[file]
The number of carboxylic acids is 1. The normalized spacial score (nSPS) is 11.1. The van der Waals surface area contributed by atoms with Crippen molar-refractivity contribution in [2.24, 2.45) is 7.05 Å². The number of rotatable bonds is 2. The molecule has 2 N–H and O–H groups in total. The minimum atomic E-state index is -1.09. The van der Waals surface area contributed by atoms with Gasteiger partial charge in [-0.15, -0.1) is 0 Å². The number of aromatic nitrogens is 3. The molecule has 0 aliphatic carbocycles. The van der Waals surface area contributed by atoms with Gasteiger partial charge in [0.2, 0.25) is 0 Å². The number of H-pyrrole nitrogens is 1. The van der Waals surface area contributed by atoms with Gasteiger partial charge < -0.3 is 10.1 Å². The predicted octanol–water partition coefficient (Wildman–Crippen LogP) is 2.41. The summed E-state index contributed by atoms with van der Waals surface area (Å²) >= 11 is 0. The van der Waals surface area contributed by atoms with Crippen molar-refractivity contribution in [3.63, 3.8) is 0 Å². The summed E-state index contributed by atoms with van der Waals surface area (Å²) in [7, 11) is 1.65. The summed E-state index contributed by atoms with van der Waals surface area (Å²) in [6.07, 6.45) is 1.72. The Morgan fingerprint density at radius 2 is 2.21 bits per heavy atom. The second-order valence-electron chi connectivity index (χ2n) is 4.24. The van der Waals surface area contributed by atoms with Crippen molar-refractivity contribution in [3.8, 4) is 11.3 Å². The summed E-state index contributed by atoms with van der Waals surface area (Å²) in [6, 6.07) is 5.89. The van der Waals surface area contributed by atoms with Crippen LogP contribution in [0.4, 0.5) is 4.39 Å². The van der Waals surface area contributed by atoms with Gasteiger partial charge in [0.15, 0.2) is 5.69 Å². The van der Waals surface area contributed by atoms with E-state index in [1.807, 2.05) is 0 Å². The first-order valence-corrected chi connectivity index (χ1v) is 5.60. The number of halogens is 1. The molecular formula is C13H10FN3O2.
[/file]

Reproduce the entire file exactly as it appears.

The number of carboxylic acids is 1. The normalized spacial score (nSPS) is 11.1. The van der Waals surface area contributed by atoms with Crippen molar-refractivity contribution in [2.24, 2.45) is 7.05 Å². The number of rotatable bonds is 2. The molecule has 2 N–H and O–H groups in total. The minimum atomic E-state index is -1.09. The van der Waals surface area contributed by atoms with Gasteiger partial charge in [-0.15, -0.1) is 0 Å². The number of aromatic nitrogens is 3. The molecule has 0 aliphatic carbocycles. The van der Waals surface area contributed by atoms with Gasteiger partial charge in [0.2, 0.25) is 0 Å². The number of H-pyrrole nitrogens is 1. The van der Waals surface area contributed by atoms with Gasteiger partial charge < -0.3 is 10.1 Å². The predicted octanol–water partition coefficient (Wildman–Crippen LogP) is 2.41. The summed E-state index contributed by atoms with van der Waals surface area (Å²) >= 11 is 0. The van der Waals surface area contributed by atoms with Crippen molar-refractivity contribution in [3.63, 3.8) is 0 Å². The summed E-state index contributed by atoms with van der Waals surface area (Å²) in [7, 11) is 1.65. The summed E-state index contributed by atoms with van der Waals surface area (Å²) in [6.07, 6.45) is 1.72. The Morgan fingerprint density at radius 2 is 2.21 bits per heavy atom. The second-order valence-electron chi connectivity index (χ2n) is 4.24. The van der Waals surface area contributed by atoms with Crippen molar-refractivity contribution in [3.8, 4) is 11.3 Å². The summed E-state index contributed by atoms with van der Waals surface area (Å²) in [6, 6.07) is 5.89. The van der Waals surface area contributed by atoms with Crippen LogP contribution in [0.4, 0.5) is 4.39 Å². The van der Waals surface area contributed by atoms with Gasteiger partial charge in [0.15, 0.2) is 5.69 Å². The van der Waals surface area contributed by atoms with E-state index in [1.807, 2.05) is 0 Å². The first-order valence-corrected chi connectivity index (χ1v) is 5.60. The number of halogens is 1. The molecular formula is C13H10FN3O2.